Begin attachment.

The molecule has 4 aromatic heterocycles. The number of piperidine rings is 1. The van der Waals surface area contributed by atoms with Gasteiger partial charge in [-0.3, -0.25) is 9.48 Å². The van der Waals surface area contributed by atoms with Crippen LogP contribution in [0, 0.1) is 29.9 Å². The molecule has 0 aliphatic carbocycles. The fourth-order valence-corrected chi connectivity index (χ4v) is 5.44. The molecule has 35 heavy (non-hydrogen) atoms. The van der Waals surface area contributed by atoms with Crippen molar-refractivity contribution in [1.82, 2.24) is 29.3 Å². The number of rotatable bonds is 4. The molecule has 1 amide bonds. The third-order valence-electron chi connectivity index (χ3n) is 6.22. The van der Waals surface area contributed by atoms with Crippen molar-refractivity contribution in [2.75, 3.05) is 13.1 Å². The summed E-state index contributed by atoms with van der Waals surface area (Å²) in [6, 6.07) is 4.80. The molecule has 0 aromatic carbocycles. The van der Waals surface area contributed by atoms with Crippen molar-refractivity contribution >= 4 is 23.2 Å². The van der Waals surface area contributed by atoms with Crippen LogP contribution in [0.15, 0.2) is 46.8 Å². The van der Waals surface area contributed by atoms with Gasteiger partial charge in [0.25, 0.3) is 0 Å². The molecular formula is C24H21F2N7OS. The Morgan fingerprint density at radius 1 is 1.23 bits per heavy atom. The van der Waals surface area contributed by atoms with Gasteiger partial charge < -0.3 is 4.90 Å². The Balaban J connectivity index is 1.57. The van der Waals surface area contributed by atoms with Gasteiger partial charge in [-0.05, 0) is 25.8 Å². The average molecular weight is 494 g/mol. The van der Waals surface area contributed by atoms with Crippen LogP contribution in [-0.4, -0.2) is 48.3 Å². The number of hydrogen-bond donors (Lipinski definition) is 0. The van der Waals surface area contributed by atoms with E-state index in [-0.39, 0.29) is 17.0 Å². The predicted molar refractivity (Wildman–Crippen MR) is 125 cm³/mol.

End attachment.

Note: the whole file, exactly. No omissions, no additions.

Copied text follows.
The molecule has 4 aromatic heterocycles. The number of piperidine rings is 1. The van der Waals surface area contributed by atoms with Gasteiger partial charge in [-0.3, -0.25) is 9.48 Å². The van der Waals surface area contributed by atoms with Crippen LogP contribution in [0, 0.1) is 29.9 Å². The molecule has 0 aliphatic carbocycles. The fourth-order valence-corrected chi connectivity index (χ4v) is 5.44. The molecule has 35 heavy (non-hydrogen) atoms. The van der Waals surface area contributed by atoms with Crippen molar-refractivity contribution in [1.82, 2.24) is 29.3 Å². The number of rotatable bonds is 4. The molecule has 1 amide bonds. The third-order valence-electron chi connectivity index (χ3n) is 6.22. The van der Waals surface area contributed by atoms with Crippen molar-refractivity contribution in [2.75, 3.05) is 13.1 Å². The summed E-state index contributed by atoms with van der Waals surface area (Å²) in [6, 6.07) is 4.80. The molecule has 0 aromatic carbocycles. The van der Waals surface area contributed by atoms with Crippen molar-refractivity contribution >= 4 is 23.2 Å². The van der Waals surface area contributed by atoms with Crippen LogP contribution in [0.15, 0.2) is 46.8 Å². The van der Waals surface area contributed by atoms with Gasteiger partial charge in [0.25, 0.3) is 0 Å². The molecular formula is C24H21F2N7OS. The Morgan fingerprint density at radius 1 is 1.23 bits per heavy atom. The van der Waals surface area contributed by atoms with Gasteiger partial charge < -0.3 is 4.90 Å². The Balaban J connectivity index is 1.57. The van der Waals surface area contributed by atoms with Gasteiger partial charge in [-0.05, 0) is 25.8 Å². The average molecular weight is 494 g/mol. The van der Waals surface area contributed by atoms with Crippen LogP contribution in [-0.4, -0.2) is 48.3 Å². The number of hydrogen-bond donors (Lipinski definition) is 0. The van der Waals surface area contributed by atoms with E-state index in [-0.39, 0.29) is 17.0 Å². The predicted molar refractivity (Wildman–Crippen MR) is 125 cm³/mol.